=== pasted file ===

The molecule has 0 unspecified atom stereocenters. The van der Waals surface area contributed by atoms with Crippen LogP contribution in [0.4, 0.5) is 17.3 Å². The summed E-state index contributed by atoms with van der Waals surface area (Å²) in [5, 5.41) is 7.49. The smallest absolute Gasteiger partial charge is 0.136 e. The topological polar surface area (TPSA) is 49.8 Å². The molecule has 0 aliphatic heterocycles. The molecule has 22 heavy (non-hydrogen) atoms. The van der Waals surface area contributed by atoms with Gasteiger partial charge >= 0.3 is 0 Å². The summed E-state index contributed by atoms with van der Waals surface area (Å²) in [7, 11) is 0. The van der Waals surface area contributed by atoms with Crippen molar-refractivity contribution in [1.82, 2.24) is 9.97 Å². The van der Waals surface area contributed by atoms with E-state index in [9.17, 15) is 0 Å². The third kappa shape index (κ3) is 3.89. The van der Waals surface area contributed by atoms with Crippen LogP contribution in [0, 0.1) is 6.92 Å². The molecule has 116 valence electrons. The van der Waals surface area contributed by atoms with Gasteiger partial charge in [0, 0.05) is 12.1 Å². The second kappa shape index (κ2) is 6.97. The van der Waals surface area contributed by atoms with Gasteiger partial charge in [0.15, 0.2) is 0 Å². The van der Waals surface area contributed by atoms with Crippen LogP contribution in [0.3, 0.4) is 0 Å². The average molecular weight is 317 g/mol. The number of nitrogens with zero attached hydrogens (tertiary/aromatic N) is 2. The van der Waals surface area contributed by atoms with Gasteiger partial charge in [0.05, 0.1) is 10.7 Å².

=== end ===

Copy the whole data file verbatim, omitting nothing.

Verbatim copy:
The molecule has 0 unspecified atom stereocenters. The van der Waals surface area contributed by atoms with Crippen LogP contribution in [0.4, 0.5) is 17.3 Å². The summed E-state index contributed by atoms with van der Waals surface area (Å²) in [5, 5.41) is 7.49. The smallest absolute Gasteiger partial charge is 0.136 e. The topological polar surface area (TPSA) is 49.8 Å². The molecule has 0 aliphatic heterocycles. The molecule has 22 heavy (non-hydrogen) atoms. The van der Waals surface area contributed by atoms with Gasteiger partial charge >= 0.3 is 0 Å². The summed E-state index contributed by atoms with van der Waals surface area (Å²) in [7, 11) is 0. The van der Waals surface area contributed by atoms with Crippen molar-refractivity contribution in [1.82, 2.24) is 9.97 Å². The van der Waals surface area contributed by atoms with E-state index in [9.17, 15) is 0 Å². The third kappa shape index (κ3) is 3.89. The van der Waals surface area contributed by atoms with Crippen LogP contribution in [0, 0.1) is 6.92 Å². The molecule has 116 valence electrons. The van der Waals surface area contributed by atoms with Gasteiger partial charge in [0, 0.05) is 12.1 Å². The second kappa shape index (κ2) is 6.97. The van der Waals surface area contributed by atoms with Gasteiger partial charge in [0.15, 0.2) is 0 Å². The van der Waals surface area contributed by atoms with Crippen LogP contribution in [0.3, 0.4) is 0 Å². The average molecular weight is 317 g/mol. The number of nitrogens with zero attached hydrogens (tertiary/aromatic N) is 2. The van der Waals surface area contributed by atoms with Gasteiger partial charge in [0.05, 0.1) is 10.7 Å².